vSphere 4.0

VMware's big new release turns the corner on machine virtualisation, and toward next-generation management of virtual machines

VMware Australia vSphere 4.0
  • VMware Australia vSphere 4.0
  • VMware Australia vSphere 4.0
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Pros

  • Life should get easier if you're running a VMware infrastructure, can add up to eight vCPUs to a single VM, increased RAM limit

Cons

  • Time will tell whether its features are as solid as they need to be

Bottom Line

VMware vSphere 4.0 touches on almost every aspect of managing a virtual infrastructure, from ESX host provisioning to virtual network management to backup and recovery of virtual machines. Time will tell whether these features are as solid as they need to be in this release, but their presence is a substantial step forward for virtual environments.

Would you buy this?

VMware vSphere 4, out today, is a big release, with plenty of new features and changes, but it's not your run-of-the-mill major update. The new features, which range from VM clustering to agentless VM backup, are especially significant in that they may mark the moment when virtualisation shifted from the effort to provide a stable replica of a traditional infrastructure to significantly enhancing the capabilities of a virtual environment.

In short, if you're running a VMware infrastructure, life should get easier. For anyone who's ever tried to provide rock-solid OS-based clustering services, the new VM clustering feature, called Fault Tolerance, should be a vast improvement. Hot Add of CPUs and RAM has never really been an option for most shops, but it suddenly is (with the right OS, of course). These moves show that VMware is still pushing the virtualisation envelope.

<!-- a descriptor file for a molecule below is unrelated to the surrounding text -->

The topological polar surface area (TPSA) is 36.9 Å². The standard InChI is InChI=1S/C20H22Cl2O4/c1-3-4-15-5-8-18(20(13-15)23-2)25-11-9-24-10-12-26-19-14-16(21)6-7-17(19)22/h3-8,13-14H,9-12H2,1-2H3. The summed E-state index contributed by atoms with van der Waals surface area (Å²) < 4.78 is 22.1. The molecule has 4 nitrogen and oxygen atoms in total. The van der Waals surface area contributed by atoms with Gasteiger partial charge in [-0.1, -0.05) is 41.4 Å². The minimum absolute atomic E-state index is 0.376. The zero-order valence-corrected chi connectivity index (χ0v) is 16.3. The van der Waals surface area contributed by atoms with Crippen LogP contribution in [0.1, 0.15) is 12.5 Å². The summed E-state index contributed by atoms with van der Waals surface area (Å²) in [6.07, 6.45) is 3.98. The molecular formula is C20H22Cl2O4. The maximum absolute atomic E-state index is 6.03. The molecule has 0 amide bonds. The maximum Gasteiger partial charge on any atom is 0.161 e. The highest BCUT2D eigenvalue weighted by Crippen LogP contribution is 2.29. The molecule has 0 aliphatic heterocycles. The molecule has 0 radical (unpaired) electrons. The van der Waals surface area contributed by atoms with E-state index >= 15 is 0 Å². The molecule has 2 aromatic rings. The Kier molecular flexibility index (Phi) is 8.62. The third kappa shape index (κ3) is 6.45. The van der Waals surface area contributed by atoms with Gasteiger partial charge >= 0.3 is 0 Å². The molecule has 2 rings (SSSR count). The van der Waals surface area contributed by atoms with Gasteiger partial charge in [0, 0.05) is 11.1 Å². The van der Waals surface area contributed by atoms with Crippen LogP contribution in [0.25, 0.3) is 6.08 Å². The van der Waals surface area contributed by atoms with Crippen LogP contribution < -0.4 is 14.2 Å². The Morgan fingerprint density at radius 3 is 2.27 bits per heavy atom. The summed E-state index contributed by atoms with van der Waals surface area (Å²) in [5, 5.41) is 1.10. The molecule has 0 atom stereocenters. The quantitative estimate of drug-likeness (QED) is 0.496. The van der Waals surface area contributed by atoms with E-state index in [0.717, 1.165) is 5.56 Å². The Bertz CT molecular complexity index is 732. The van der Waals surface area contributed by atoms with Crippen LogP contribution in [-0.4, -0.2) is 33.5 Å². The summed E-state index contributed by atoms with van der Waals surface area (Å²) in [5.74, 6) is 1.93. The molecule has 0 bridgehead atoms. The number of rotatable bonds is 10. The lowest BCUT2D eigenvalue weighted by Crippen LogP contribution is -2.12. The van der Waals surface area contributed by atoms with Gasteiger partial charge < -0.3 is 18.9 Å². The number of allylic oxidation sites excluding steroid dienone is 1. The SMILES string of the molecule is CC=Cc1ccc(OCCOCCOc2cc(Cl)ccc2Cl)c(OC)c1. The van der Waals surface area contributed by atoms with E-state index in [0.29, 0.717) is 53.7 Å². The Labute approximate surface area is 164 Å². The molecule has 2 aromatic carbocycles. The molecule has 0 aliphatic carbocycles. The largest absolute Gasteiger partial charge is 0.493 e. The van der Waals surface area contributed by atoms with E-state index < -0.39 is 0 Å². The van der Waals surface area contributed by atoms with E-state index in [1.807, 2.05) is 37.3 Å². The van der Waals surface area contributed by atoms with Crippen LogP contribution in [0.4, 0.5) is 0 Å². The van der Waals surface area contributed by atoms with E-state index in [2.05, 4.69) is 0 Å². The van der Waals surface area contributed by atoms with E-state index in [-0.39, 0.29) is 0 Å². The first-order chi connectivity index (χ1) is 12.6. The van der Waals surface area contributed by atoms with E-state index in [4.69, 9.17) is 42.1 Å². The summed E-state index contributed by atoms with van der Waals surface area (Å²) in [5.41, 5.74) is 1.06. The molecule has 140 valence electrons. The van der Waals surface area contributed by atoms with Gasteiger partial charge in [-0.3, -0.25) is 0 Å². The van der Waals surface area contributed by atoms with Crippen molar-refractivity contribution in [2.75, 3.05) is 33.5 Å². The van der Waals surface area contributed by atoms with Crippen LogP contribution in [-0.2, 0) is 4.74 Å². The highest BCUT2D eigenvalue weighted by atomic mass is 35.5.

Considering the scope of the upgrade, perhaps "VMware Infrastructure" did warrant a new name, but let's hope that VMware stops there. The company has a bad habit of changing the names of its products every few months, and it's getting tiresome trying to explain why VirtualCenter, vCenter, VI3, V3i, ESX, ESXi, and now vSphere are all basically the same product or parts of the same product suite.

Along with new features and improvements, vSphere brings more hardware resources to VMs. You can now add up to eight vCPUs to a single VM; previously, VMs were limited to four. The new RAM limit is 255GB, up from 64GB. The ESX hosts themselves can now support up to 64 cores and 512GB of RAM. Also — though I haven't had a chance to test this — it appears that you can map raw PCI devices to a specific VM.

VMware's also making some noise about performance enhancement for key technologies, such as claims of 20 percent performance improvement in Microsoft SQL Server throughput, and a claim of a 10x performance bump for iSCSI. That last claim may be just a bit exaggerated, as it appears to be based on the support of 10Gig iSCSI interfaces, rather than an improvement in VMware's internal iSCSI software initiator, which has always been a bit sluggish.

Speaking of performance, the performance graphs and data available in vSphere is much improved over the current release, with a more intuitive layout and better overall access to specific information regarding the performance of a VM or a host.

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